Stocks powered higher on news of a trade agreement between the U.S. and Mexico. The Dow Jones Industrial Average (DJINDICES:^DJI) broke 26,000 for the first time since February, and the S&P 500 (SNPINDEX:^GSPC) closed at a record high.
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As for individual stocks, Tesla (NASDAQ:TSLA) investors largely shrugged off the announcement that it will remain a public company, and Pfizer (NYSE:PFE) presented details of a drug trial that had big implications for smaller competitors.
Tesla's go-private plans are off
Shares of Tesla slipped 1.1% to $319.27 following founder and CEO Elon Musk's late-night announcement on Friday that plans to take the company private are being dropped. Musk said in a blog post that according to feedback he has received, most shareholders would prefer the company to stay public. Tesla's independent directors also released a statement saying that the special committee set up to pursue the transaction has been dissolved.
Seventeen days after unexpectedly tweeting that funding was secured and that "[i]nvestor support is confirmed" for a deal to take Tesla private at $420 a share, Musk admitted that there were significant roadblocks to his plan. Some institutional shareholders have limitations on how much they can invest in private companies, and there is "no proven path" for most retail investors to continue to own Tesla shares if it were private. The mercurial CEO also said that the process of going private would be time-consuming and a distraction at a critical point in the company's history.
In other words, the reasons for canceling the deal are not very different from the questions observers have been raising since the original announcement, which had the stock price careening between $387 and $288. The muted reaction to the doomed idea today was probably more of a sigh of relief than anything.
Pfizer releases drug trial details
Drug giant Pfizer released details of a successful trial of a drug for heart damage from a rare disease, and although that company's stock had little reaction, falling 1.9%, shares of companies with potentially competing drugs reacted sharply. Alnylam Pharmaceuticals (NASDAQ:ALNY) soared 16.2%, Ionis Pharmaceuticals (NASDAQ:IONS) jumped 7.8%, and Eidos Therapeutics (NASDAQ:EIDX) plunged 31.1%.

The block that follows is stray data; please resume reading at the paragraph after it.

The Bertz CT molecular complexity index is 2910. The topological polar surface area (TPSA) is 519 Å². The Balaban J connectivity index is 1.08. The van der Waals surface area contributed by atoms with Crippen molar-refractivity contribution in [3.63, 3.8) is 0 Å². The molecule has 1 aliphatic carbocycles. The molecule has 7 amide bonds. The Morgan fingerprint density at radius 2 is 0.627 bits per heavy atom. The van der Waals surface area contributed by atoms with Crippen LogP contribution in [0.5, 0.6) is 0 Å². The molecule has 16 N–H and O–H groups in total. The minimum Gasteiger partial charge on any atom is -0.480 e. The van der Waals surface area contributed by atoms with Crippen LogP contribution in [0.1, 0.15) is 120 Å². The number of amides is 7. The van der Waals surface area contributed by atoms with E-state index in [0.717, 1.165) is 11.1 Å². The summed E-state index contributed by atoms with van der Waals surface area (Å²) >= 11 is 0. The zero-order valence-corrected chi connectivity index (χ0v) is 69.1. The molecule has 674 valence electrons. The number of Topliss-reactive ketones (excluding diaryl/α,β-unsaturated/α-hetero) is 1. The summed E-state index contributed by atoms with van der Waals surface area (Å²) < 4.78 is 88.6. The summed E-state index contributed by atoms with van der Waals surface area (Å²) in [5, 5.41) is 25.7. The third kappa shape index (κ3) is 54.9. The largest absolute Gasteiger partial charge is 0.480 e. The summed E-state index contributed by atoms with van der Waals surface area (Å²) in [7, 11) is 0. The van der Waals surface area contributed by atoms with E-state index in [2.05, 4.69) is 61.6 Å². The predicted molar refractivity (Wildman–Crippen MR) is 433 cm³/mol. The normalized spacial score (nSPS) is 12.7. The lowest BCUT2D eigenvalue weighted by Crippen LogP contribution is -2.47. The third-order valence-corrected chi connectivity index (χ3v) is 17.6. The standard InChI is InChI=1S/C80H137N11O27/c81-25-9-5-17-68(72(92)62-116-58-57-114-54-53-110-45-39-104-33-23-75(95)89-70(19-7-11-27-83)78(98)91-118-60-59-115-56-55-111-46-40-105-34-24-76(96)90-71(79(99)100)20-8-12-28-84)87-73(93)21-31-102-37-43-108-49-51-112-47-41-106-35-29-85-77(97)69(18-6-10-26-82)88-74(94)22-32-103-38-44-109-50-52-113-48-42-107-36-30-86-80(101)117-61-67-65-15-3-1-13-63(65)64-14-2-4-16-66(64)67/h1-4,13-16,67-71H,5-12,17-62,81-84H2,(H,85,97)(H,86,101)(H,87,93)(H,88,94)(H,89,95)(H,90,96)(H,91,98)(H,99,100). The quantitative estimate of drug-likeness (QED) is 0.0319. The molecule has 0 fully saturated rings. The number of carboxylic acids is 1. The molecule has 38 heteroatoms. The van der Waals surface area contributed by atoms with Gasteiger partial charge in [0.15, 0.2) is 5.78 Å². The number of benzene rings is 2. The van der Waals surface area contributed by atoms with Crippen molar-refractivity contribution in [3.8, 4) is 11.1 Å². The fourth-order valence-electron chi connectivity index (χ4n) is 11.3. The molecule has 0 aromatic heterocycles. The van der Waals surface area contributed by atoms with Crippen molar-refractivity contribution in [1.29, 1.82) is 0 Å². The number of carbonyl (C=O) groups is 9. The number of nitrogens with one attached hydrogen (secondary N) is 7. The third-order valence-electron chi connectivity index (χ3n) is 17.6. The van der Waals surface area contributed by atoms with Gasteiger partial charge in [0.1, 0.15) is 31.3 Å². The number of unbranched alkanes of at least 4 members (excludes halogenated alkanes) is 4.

The trial was for tafamidis, a drug for transthyretin amyloid cardiomyopathy, a rare and fatal disease where destabilized amyloid proteins accumulate in the heart and cause damage. Tafamidis stabilizes the proteins, slowing the progression of the disease, and the test results showed that it reduces hospitalization by 32% and mortality by 30%.
TTR amyloidosis (ATTR), the disease that leads to the heart damage, comes in two forms: a hereditary form caused by a gene mutation, and an age-rated version called "wild type" ATTR. The Pfizer drug is meant to stabilize the disease in both forms, while the drugs from Ionis and Alnylam are based on a new approach designed to silence the production of the abnormal proteins at the source, and are aimed at addressing nerve damage caused by the hereditary form only. In today's presentation, Pfizer revealed that the test results that showed benefits for subjects with the hereditary form did not have statistical significance, suggesting that the immediate threat to Ionis and Alnylam may be smaller than investors had feared.
On the other hand, Eidos, a small biotech that had its initial public offering in June, is working on a drug that targets both types of ATTR with a stabilization approach, putting it in head-to-head competition with Pfizer. It's not all over for Eidos by any means, but Pfizer is further along, and that had investors worried about its stock today.
Jim Crumly owns shares of Alnylam Pharmaceuticals, Ionis Pharmaceuticals, and Tesla. The Motley Fool owns shares of and recommends Alnylam Pharmaceuticals, Ionis Pharmaceuticals, and Tesla. The Motley Fool has a disclosure policy.